Where and when to watch birds in Iceland
Top sites: You don’t need to go far to watch birds in Iceland as there are good birdwatching sites almost anywhere, even in central Reykjavík. Among the places most regularly visited by overseas birdwatchers are the Snæfellsnes peninsula in western Iceland, the vast sea-cliffs at Látrabjarg in the West Fjords, the Flói Nature Reserve in southern Iceland and the Vestmannaeyjar archipelago off the south coast. Perhaps the most famous birdwatching site in Iceland, however, is the Mývatn-Laxá area in north-east Iceland, where more species of duck breed than anywhere else in Europe, 14 species in total, in addition to numerous other species. However, birds can be found throughout the country and the best areas are often close to water. This is especially true in winter, when birdwatching on the coast is almost always more rewarding than inland. Many European birdwatchers are particular keen to see Iceland’s “Big Four,” i.e. Harlequin Duck, Barrow’s Goldeneye, Gyr Falcon and Brünnich’s Guillemot, all of which are relatively easy to find at the right time of year or in the right areas.
Other target species for visiting bird-watchers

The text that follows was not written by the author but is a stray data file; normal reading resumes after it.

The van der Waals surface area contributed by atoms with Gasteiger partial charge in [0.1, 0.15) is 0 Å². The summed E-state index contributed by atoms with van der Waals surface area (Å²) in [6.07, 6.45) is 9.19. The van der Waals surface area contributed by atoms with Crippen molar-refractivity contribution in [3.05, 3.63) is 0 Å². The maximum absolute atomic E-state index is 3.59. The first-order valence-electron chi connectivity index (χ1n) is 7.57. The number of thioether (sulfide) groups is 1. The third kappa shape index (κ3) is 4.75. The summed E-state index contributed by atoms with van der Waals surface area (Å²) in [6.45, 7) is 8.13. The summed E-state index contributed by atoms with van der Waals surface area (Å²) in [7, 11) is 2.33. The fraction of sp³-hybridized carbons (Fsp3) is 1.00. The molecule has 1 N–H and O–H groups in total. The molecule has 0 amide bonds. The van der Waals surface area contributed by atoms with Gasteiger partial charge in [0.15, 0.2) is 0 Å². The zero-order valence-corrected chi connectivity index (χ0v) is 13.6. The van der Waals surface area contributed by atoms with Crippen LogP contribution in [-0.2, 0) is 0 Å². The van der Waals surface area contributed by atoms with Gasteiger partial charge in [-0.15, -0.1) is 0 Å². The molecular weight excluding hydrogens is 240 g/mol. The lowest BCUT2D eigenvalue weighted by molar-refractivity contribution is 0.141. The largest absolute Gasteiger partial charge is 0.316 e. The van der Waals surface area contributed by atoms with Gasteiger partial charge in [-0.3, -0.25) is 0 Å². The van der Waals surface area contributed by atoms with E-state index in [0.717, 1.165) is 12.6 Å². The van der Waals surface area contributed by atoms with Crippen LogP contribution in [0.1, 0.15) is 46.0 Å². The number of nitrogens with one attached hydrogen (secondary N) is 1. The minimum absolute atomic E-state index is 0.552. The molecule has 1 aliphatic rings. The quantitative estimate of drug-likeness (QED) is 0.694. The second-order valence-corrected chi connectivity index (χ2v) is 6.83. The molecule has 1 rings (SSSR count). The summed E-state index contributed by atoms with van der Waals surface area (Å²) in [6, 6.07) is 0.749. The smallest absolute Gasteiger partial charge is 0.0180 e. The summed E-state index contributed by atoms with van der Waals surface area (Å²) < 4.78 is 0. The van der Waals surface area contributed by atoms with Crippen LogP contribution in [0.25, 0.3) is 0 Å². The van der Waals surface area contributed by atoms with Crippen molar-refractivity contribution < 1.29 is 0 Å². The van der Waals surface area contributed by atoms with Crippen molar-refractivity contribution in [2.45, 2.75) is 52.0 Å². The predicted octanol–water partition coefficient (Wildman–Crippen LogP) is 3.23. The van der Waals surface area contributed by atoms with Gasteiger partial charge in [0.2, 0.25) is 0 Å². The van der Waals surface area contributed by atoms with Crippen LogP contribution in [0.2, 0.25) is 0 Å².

Iceland represents the southernmost limit of the breeding range for several High Arctic birds. Few places offer better opportunities than Iceland to see Pink-footed Goose, Long-tailed Duck, Ptarmigan, Gyr Falcon, Red Phalarope, Red-necked Phalarope, Glaucous Gull, Brünnich’s Guillemot and Snow Bunting. Red Phalarope, Gyr Falcon and White-tailed Eagle all enjoy special protection and visiting a nest site of these species is strictly prohibited.
Another popular bird is the Atlantic Puffin, which is best seen in the Vestmannaeyjar archipelago, the islands of Breiðafjörður bay, the cliffs at Látrabjarg or in Borgarfjörður eystri.
When they can be seen
Birdwatching is an all-year activity in Iceland. The best time of year, in the view of the author, is from mid-April to the end of June. Spring migration is at its peak from mid-April to mid-May, when the nesting season begins. This peaks in June, and peters out in July. Autumn migration lasts from late July until the end of October.
Coastal seas, especially off the southwest, are relatively warm due to the influence of the Gulf Stream, while inland, some bodies of water remain unfrozen throughout the winter due to geothermal springs or spring-fed rivers, and so Iceland’s winter birdlife is quite varied.
The origins of Iceland’s birds
Iceland’s flora and fauna is largely European (Western Palearctic) in origin. Several species, however, have colonised the country from the west, and Iceland can therefore said to be the meeting point of east and west. Iceland furthermore marks the southern breeding limit for several species and the northern limit for several others and, as such, is also the meeting point of north and south.
Text and photos: Jóhann Óli Hilmarsson, president BirdLife Iceland and author of the Iclandic Bird Guide. Translation Edward B. Rickson.